BURLINGTON, Vermont — Almost every morning for the last 35 years, a 21-car-train pulls into Burlington, Vermont, with roughly 1,500 tons of wood chips that help power the city.
Wood burning represents 30 percent of Burlington’s power grid, and 20 percent comes from solar panels and wind turbines. In 2014, when Burlington opened a hydro plant, that took over the remaining 50 percent of the city’s power grid and marked a historic moment – Burlington was now the first city in the U.S. to run 100 percent on renewable energy.
“We had our challenges at the beginning,” said David MacDonnell. “There were a lot of growing pains that we went through.”
MacDonnell knows firsthand about the path to the city’s energy milestone. He moved to Burlington in 1983 and began working for the city’s electric company, Burlington Electric Department, in 1984.
MacDonnell started as an operator at B.E.D.’s McNeil Generating Station.
“When I came, the plant was still in construction,” said MacDonnell.
At McNeil’s, at that time, Burlington Electric was just starting to experiment with wood as a possible energy source.
“It was very groundbreaking stuff at the time,” MacDonnell added.
The idea stemmed from the company looking for a more cost-effective energy source, and wood proved to be that. But over the years, the company and the community realized there were added benefits.
“The fuel budget last year was $10 million and if you think about it, we get our fuel with in a 60-mile radius of this plant. We keep a lot of money local for the community. You know the mom and pop stores, loggers, and truckers. That really supports the whole area,” MacDonnell explained.
With wood as the first renewable energy source, Burlington has also been less affected by the volatile fossil fuel industry so customer rates have been stable for more than a decade.
“Burlington Electric has successful achieved the 100 percent renewable energy goal without raising rates for over a decade now, so we prove it is possible to maintain rates,” said Paul Pikna, a senior generation engineer at Burlington Electric. “One could even argue, if you count inflation, we’ve decreased rates over the decade.”
But perhaps the biggest benefit in the successful application of wood as an energy source, is that it started the energy revolution in Burlington and now, in an era of concern about climate change, many point to Burlington’s energy grid as a model for other cities to consider.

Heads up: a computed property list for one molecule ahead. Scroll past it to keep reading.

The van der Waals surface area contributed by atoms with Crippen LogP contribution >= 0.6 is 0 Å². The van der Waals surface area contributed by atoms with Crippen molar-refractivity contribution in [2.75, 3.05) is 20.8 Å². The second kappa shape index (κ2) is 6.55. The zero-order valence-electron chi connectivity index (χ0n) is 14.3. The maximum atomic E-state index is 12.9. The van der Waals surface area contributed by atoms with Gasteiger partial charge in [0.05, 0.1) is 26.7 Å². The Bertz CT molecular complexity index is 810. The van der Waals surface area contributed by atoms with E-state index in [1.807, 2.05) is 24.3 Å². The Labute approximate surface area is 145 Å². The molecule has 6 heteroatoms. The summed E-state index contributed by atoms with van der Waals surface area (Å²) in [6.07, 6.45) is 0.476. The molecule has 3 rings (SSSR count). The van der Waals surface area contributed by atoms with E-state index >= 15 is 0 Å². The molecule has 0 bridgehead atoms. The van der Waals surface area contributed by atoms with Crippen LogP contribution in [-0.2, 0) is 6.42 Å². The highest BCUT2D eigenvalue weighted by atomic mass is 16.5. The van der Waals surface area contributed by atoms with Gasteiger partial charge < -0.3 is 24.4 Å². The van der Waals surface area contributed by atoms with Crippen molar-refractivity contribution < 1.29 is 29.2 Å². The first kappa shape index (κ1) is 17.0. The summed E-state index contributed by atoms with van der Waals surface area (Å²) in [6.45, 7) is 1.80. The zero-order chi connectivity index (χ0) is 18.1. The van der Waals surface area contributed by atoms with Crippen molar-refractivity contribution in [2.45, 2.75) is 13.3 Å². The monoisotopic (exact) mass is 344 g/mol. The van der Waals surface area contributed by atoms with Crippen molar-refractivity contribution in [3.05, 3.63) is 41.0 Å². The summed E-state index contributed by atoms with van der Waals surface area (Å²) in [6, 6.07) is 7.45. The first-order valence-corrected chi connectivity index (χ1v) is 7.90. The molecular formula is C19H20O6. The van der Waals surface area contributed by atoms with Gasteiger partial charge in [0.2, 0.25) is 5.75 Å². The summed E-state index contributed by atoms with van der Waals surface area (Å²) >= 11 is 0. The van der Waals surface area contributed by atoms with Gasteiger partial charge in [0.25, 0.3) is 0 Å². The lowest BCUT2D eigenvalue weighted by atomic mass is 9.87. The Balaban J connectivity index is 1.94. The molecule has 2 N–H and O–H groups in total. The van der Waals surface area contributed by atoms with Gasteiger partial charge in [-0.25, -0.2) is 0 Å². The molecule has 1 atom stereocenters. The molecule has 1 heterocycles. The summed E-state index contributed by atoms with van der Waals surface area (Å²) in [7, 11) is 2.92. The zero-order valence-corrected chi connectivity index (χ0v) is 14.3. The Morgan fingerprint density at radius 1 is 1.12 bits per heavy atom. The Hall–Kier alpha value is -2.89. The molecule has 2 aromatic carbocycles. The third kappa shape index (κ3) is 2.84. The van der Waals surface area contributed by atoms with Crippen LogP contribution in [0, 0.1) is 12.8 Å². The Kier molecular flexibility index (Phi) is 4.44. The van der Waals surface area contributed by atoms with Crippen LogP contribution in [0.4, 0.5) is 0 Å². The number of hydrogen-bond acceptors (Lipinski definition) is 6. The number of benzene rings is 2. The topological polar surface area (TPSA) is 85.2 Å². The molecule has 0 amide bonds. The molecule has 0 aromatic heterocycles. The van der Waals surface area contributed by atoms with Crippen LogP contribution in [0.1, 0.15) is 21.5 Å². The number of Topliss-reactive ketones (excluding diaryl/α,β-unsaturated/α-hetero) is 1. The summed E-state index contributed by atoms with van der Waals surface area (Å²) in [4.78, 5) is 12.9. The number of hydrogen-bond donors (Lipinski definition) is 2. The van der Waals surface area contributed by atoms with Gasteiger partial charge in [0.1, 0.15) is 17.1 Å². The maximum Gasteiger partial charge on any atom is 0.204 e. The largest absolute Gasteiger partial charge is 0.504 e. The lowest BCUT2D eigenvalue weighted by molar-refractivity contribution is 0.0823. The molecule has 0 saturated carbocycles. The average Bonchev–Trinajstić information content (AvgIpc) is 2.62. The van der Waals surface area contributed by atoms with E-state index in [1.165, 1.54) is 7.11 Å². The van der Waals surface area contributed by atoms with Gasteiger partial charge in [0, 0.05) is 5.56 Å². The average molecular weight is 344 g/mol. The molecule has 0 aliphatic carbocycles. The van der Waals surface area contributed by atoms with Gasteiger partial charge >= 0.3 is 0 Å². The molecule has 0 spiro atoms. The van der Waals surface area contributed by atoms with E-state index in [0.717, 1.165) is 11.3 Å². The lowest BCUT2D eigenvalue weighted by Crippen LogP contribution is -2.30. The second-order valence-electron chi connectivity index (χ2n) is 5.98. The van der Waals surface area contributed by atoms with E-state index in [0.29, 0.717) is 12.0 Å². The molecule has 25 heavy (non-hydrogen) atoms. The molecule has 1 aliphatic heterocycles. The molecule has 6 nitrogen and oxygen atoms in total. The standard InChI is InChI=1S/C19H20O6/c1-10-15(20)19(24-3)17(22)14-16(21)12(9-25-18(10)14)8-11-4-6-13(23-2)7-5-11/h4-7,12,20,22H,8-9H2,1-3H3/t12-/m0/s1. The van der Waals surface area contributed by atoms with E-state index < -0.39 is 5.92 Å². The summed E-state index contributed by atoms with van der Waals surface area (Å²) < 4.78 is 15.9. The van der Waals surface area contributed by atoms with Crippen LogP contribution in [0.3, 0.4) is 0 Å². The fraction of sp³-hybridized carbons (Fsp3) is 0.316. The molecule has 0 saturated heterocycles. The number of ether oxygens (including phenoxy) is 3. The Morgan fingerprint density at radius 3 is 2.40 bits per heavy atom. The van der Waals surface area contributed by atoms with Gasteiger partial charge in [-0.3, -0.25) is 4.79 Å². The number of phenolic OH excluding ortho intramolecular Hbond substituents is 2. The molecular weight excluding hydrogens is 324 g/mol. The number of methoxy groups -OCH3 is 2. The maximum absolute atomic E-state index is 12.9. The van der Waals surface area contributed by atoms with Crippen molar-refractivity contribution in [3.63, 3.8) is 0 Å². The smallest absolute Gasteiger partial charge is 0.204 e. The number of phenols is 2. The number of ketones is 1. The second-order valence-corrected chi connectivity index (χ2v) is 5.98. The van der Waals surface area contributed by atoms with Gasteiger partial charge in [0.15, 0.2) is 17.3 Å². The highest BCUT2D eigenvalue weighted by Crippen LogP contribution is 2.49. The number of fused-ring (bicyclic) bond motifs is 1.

“It’s very satisfying for me to know that I worked at a place for my whole career that really amounted to something that I consider a very positive for Vermont, the country, the world,” said MacDonnell.
After three decades with Burlington electric and helping it pave the way for renewable energy, MacDonnell is preparing to retire. He leaves feeling like he made more than money in his career, he made a difference.
“You have a sense of pride knowing that you are doing something that is a difference. I have kids and grandkids and we want to make sure we leave this planet in good shape for them.”
Burlington hit the historic milestone running 100 percent on renewable energy five years ago, and now at least four other cities have hit that milestone too. Those cities are Aspen, Colorado; Greensburg, Kansas; Kodiak, Alaska; and Rock Port, Missouri. Within the next decade, a dozen states are hoping to get there, states like Minnesota, Massachusetts, and even California.
However, while other cities and states are trying to catch up to Burlington, it’s moving forward with the next step that is a more ambitious energy goal. Burlington wants to be the first net zero energy city in the country. Essentially, the city wants the total amount of energy it consumes to be equal to the total amount of renewable energy it creates.
“About a month ago we rolled out a roadmap to go from where we are today to net zero across the thermal ground transportation electric sectors by 2030,” said Burlington’s Mayor Miro Weinberger. “The exciting thing about the roadmap is that we can get there with technology that is available today and are largely cost effective today.”
The move forward, for Burlington, is not about energy bragging rights, but about data suggesting this move is critical.
“All the climate models suggest we need to make substantial progress by 2030 and much more dramatic progress by 2050,” added Weinberger.